Thursday, 29 September 2016

That's the way to do it.

"My goal, both in speaking at conferences like TED and in writing my book, is to start a conversation that a wider audience can engage with and find helpful. Few things would make this goal harder to achieve than for me to speak and write like an academic philosopher."

Sam Harris - Huffington Post (May 7th 2010)
(The full text was to be found at but I have encountered problems recently.)

Friday, 23 September 2016

Another favourite part of the London Underground

A month ago, I mentioned how the Piccadilly Circus Bakerloo Crossover was my favourite part of the London Underground. So how can I have another favourite part? I can because this part is unused - and technically was never a proper part of the Underground although it was nearly. This 'other favourite part' is Highgate High Level station pictured below.

It was part of the proposed 'Northern Heights Project' and now lies derelict beside the current Highgate underground station just visible in the background. Other photographs and a better history than I can give can be found by following these links:

Disused Stations - Highgate

The Northern Heights (Part 2)

Overground - Northern Heights
(Where my favourite image is Number 22)

Saturday, 17 September 2016

Epictetus - 18

From: The Golden Sayings of Epictetus (translated by Hastings Crossley) - from Project Gutenberg.

God hath made all things in the world, nay, the world itself, free from hindrance and perfect, and its parts for the use of the whole. No other creature is capable of comprehending His administration thereof; but the reasonable being Man possesses faculties for the consideration of all these things—not only that he is himself a part, but what part he is, and how it is meet that the parts should give place to the whole. Nor is this all. Being naturally constituted noble, magnanimous, and free, he sees that the things which surround him are of two kinds. Some are free from hindrance and in the power of the will. Other are subject to hindrance, and depend on the will of other men. If then he place his own good, his own best interest, only in that which is free from hindrance and in his power, he will be free, tranquil, happy, unharmed, noble-hearted, and pious; giving thanks to all things unto God, finding fault with nothing that comes to pass, laying no charge against anything. Whereas if he place his good in outward things, depending not on the will, he must perforce be subject to hindrance and restraint, the slave of those that have power over the things he desires and fears; he must perforce be impious, as deeming himself injured at the hands of God; he must be unjust, as ever prone to claim more than his due; he must perforce be of a mean and abject spirit.

Sunday, 11 September 2016

Bore Out

A BBC online article recently asked whether there was such a thing a 'Bore Out'? This was occasioned by a French man suing his former employer for "bore out" - boredom's equivalent of "burnout". He claimed to have been turned into a "professional zombie". Whatever the rights or wrongs of the case - and I don't know (or really care to know) its outcome - I suspect that there is something in it.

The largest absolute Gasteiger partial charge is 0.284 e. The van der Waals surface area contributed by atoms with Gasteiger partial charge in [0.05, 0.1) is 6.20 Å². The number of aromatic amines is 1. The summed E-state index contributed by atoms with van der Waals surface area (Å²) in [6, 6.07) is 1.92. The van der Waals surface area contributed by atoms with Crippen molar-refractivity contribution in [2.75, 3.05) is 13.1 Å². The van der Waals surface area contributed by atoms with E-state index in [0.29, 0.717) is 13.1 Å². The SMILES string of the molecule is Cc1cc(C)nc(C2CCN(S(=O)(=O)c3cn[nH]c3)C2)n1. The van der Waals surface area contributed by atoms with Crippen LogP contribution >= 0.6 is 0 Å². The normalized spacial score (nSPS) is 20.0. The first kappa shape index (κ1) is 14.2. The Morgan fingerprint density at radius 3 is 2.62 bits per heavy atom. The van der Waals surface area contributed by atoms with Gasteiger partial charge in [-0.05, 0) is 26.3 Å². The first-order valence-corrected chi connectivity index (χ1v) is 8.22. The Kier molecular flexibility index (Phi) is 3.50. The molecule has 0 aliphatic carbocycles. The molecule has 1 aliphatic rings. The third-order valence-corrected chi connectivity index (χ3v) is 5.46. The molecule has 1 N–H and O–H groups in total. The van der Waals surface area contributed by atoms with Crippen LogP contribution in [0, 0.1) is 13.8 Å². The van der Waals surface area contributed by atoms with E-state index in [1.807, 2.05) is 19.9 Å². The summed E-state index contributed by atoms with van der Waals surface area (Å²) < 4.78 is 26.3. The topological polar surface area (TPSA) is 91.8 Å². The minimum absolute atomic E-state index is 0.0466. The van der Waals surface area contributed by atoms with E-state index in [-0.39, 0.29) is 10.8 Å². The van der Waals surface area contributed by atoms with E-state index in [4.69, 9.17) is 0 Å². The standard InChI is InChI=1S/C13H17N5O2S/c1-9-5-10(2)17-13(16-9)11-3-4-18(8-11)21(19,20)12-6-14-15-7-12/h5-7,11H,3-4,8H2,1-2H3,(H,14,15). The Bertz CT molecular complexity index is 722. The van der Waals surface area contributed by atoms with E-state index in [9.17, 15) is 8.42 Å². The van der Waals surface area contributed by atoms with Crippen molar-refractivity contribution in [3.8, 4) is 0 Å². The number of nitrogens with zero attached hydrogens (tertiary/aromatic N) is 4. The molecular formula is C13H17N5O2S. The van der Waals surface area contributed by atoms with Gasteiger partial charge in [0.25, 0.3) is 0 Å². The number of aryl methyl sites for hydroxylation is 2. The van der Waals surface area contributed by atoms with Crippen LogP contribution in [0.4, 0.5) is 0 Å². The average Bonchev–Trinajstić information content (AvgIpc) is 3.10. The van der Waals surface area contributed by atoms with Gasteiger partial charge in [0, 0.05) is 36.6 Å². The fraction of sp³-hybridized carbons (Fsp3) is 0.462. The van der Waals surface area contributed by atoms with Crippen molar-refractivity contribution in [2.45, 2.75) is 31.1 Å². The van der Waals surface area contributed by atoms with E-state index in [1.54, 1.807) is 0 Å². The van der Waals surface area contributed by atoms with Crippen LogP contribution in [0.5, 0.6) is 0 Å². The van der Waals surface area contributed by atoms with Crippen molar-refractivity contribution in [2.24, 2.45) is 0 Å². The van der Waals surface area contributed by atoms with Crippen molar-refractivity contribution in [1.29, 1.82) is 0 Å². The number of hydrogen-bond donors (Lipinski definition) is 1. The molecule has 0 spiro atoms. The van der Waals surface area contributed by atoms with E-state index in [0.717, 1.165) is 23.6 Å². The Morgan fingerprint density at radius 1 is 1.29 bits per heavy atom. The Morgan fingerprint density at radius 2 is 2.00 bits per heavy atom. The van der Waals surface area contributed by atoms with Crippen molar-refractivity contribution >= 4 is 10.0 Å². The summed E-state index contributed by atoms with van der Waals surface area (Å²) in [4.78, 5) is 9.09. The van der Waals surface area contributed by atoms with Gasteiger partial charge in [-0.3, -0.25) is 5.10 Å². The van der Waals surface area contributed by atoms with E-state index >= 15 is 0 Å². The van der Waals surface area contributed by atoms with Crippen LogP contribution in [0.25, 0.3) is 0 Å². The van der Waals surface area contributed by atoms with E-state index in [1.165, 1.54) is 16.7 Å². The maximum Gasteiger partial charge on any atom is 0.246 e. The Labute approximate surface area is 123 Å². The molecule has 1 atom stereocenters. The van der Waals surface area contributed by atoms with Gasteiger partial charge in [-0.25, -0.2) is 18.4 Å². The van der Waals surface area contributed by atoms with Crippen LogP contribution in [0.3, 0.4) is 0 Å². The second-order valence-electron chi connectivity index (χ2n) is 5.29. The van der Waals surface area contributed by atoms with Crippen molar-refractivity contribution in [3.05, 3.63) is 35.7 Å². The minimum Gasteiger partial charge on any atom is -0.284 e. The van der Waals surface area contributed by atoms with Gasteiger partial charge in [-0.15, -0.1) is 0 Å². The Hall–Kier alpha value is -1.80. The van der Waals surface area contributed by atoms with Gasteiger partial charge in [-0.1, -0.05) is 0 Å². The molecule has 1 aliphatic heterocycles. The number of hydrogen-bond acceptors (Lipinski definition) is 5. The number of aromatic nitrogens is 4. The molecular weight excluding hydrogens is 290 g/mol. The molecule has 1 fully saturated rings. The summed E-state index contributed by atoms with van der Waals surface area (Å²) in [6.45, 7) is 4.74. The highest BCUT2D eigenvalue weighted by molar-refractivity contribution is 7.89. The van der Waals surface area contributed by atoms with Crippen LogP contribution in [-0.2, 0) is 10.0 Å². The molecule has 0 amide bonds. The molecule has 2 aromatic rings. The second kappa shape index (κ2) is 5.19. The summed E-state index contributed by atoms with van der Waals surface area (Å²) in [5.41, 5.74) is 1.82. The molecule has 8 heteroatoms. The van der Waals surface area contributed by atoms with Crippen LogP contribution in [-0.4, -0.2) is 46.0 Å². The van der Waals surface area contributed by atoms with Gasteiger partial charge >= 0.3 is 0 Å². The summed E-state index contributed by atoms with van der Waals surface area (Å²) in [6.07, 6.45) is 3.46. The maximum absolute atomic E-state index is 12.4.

To the question posed by the BBC article, my immediate response was a resounding, 'Yes!' I have worked in academia and parts of it are certainly not mind-expanding. Rather they are totally mind-destroying - the endless admin., the petty problems they students should be able to solve for themselves. It seems endless.

I chose academia because I have something of a 'perpetual student' mentality, while also wanting to share the knowledge and insight I was intent on discovering. That combination I would describe as that of a typical teacher/lecturer. Or, at least, what I used to be that of a typical teacher/lecturer in the past. Now I have colleagues who are just going through the motions; just doing it for the money. Wanting not too much hassle, they ensure that not too many students fail - even though the standard of those students is not necessarily very good. The exchanges one has with students - which, in the past, were essential to the enjoyment of working in academia - are no longer stimulating. Instead, they have become banal and mundane; largely about what has to be remembered in order to pass an exam. These exchanges are rarely about the subjects I have spent over 40 years studying and pondering over. Were it not for the fact I am still fascinated by my subject - the more so given that I have more time now that I work only part-time - I may well have gone the way of the intellectual zombies I see on campus.

Monday, 5 September 2016

More Unattributed Quotes

"It is easy to make worthless activity feel valuable. All one has to do is feel tired when it is done."

"Like anybody else, I too make mistakes. However, my mistakes are of such a standard that most people around here will never spot them!"

"You are here to understand your own bit of the universe."